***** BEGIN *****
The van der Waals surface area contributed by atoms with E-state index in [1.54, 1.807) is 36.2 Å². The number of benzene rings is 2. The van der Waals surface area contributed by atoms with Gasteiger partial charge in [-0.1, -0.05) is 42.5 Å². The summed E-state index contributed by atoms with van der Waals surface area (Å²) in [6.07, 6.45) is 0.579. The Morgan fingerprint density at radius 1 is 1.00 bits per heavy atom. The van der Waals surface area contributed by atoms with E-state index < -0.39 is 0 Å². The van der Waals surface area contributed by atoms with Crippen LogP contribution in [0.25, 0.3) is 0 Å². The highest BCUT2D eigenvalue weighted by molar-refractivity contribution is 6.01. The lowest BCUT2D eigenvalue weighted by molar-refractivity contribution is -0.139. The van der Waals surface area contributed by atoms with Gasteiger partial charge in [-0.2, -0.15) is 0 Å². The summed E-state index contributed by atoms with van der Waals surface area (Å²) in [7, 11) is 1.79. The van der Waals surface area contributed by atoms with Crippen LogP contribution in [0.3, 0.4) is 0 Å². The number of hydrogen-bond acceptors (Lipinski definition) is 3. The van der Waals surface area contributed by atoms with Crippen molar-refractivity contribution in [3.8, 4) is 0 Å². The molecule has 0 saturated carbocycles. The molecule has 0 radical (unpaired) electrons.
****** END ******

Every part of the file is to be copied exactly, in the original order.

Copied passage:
The van der Waals surface area contributed by atoms with E-state index in [1.54, 1.807) is 36.2 Å². The number of benzene rings is 2. The van der Waals surface area contributed by atoms with Gasteiger partial charge in [-0.1, -0.05) is 42.5 Å². The summed E-state index contributed by atoms with van der Waals surface area (Å²) in [6.07, 6.45) is 0.579. The Morgan fingerprint density at radius 1 is 1.00 bits per heavy atom. The van der Waals surface area contributed by atoms with E-state index < -0.39 is 0 Å². The van der Waals surface area contributed by atoms with Crippen LogP contribution in [0.25, 0.3) is 0 Å². The highest BCUT2D eigenvalue weighted by molar-refractivity contribution is 6.01. The lowest BCUT2D eigenvalue weighted by molar-refractivity contribution is -0.139. The van der Waals surface area contributed by atoms with Gasteiger partial charge in [-0.2, -0.15) is 0 Å². The summed E-state index contributed by atoms with van der Waals surface area (Å²) in [7, 11) is 1.79. The van der Waals surface area contributed by atoms with Crippen LogP contribution in [0.3, 0.4) is 0 Å². The number of hydrogen-bond acceptors (Lipinski definition) is 3. The van der Waals surface area contributed by atoms with Crippen molar-refractivity contribution in [3.8, 4) is 0 Å². The molecule has 0 saturated carbocycles. The molecule has 0 radical (unpaired) electrons.